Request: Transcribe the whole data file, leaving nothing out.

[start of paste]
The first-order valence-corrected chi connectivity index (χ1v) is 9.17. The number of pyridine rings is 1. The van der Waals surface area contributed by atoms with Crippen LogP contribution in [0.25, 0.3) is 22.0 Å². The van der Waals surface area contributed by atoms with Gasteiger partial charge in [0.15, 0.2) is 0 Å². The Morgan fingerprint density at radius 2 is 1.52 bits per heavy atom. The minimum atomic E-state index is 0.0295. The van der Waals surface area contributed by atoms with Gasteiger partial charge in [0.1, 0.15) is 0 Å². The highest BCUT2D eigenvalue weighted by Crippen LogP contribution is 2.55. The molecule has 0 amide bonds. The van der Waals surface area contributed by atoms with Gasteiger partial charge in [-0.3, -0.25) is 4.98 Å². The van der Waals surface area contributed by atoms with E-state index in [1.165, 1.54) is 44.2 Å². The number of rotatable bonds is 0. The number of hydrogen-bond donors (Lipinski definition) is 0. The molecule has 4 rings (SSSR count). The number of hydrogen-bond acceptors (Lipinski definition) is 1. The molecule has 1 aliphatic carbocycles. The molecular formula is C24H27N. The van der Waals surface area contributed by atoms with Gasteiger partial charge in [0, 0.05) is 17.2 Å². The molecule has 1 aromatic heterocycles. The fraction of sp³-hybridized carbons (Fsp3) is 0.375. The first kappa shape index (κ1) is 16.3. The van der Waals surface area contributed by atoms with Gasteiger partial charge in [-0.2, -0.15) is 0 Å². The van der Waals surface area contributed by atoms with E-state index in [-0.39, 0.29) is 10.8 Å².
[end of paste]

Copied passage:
The first-order valence-corrected chi connectivity index (χ1v) is 9.17. The number of pyridine rings is 1. The van der Waals surface area contributed by atoms with Crippen LogP contribution in [0.25, 0.3) is 22.0 Å². The van der Waals surface area contributed by atoms with Gasteiger partial charge in [0.15, 0.2) is 0 Å². The Morgan fingerprint density at radius 2 is 1.52 bits per heavy atom. The minimum atomic E-state index is 0.0295. The van der Waals surface area contributed by atoms with Gasteiger partial charge in [0.1, 0.15) is 0 Å². The highest BCUT2D eigenvalue weighted by Crippen LogP contribution is 2.55. The molecule has 0 amide bonds. The van der Waals surface area contributed by atoms with Gasteiger partial charge in [-0.3, -0.25) is 4.98 Å². The van der Waals surface area contributed by atoms with E-state index in [1.165, 1.54) is 44.2 Å². The number of rotatable bonds is 0. The number of hydrogen-bond donors (Lipinski definition) is 0. The molecule has 4 rings (SSSR count). The number of hydrogen-bond acceptors (Lipinski definition) is 1. The molecule has 1 aliphatic carbocycles. The molecular formula is C24H27N. The van der Waals surface area contributed by atoms with Gasteiger partial charge in [0, 0.05) is 17.2 Å². The molecule has 1 aromatic heterocycles. The fraction of sp³-hybridized carbons (Fsp3) is 0.375. The first kappa shape index (κ1) is 16.3. The van der Waals surface area contributed by atoms with Gasteiger partial charge in [-0.2, -0.15) is 0 Å². The van der Waals surface area contributed by atoms with E-state index in [-0.39, 0.29) is 10.8 Å².